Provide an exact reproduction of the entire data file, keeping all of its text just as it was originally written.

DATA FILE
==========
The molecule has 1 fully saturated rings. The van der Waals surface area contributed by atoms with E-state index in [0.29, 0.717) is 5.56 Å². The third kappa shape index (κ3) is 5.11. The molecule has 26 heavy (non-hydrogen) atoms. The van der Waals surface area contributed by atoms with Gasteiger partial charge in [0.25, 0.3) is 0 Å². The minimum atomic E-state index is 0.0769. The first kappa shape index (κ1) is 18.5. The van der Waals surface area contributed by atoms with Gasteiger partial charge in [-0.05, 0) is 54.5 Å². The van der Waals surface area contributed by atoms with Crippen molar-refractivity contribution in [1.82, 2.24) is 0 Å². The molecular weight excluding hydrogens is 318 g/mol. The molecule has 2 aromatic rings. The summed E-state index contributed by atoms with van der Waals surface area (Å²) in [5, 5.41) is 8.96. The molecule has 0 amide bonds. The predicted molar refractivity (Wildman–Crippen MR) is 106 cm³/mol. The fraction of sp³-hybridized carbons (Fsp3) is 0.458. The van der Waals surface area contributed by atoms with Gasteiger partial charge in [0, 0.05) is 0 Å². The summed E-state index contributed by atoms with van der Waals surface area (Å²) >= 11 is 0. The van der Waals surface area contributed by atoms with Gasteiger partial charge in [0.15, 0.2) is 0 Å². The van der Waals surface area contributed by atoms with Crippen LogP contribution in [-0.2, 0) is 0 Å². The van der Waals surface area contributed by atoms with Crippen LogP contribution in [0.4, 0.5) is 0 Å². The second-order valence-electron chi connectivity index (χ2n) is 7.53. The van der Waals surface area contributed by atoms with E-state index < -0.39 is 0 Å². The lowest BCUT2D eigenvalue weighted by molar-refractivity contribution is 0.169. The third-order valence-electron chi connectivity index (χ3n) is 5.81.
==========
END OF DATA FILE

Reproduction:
The molecule has 1 fully saturated rings. The van der Waals surface area contributed by atoms with E-state index in [0.29, 0.717) is 5.56 Å². The third kappa shape index (κ3) is 5.11. The molecule has 26 heavy (non-hydrogen) atoms. The van der Waals surface area contributed by atoms with Gasteiger partial charge in [0.25, 0.3) is 0 Å². The minimum atomic E-state index is 0.0769. The first kappa shape index (κ1) is 18.5. The van der Waals surface area contributed by atoms with Gasteiger partial charge in [-0.05, 0) is 54.5 Å². The van der Waals surface area contributed by atoms with Crippen molar-refractivity contribution in [1.82, 2.24) is 0 Å². The molecular weight excluding hydrogens is 318 g/mol. The molecule has 2 aromatic rings. The summed E-state index contributed by atoms with van der Waals surface area (Å²) in [5, 5.41) is 8.96. The molecule has 0 amide bonds. The predicted molar refractivity (Wildman–Crippen MR) is 106 cm³/mol. The fraction of sp³-hybridized carbons (Fsp3) is 0.458. The van der Waals surface area contributed by atoms with Gasteiger partial charge in [0, 0.05) is 0 Å². The summed E-state index contributed by atoms with van der Waals surface area (Å²) >= 11 is 0. The van der Waals surface area contributed by atoms with Gasteiger partial charge in [0.15, 0.2) is 0 Å². The van der Waals surface area contributed by atoms with Crippen LogP contribution in [-0.2, 0) is 0 Å². The van der Waals surface area contributed by atoms with Crippen LogP contribution in [0.4, 0.5) is 0 Å². The second-order valence-electron chi connectivity index (χ2n) is 7.53. The van der Waals surface area contributed by atoms with E-state index < -0.39 is 0 Å². The lowest BCUT2D eigenvalue weighted by molar-refractivity contribution is 0.169. The third-order valence-electron chi connectivity index (χ3n) is 5.81.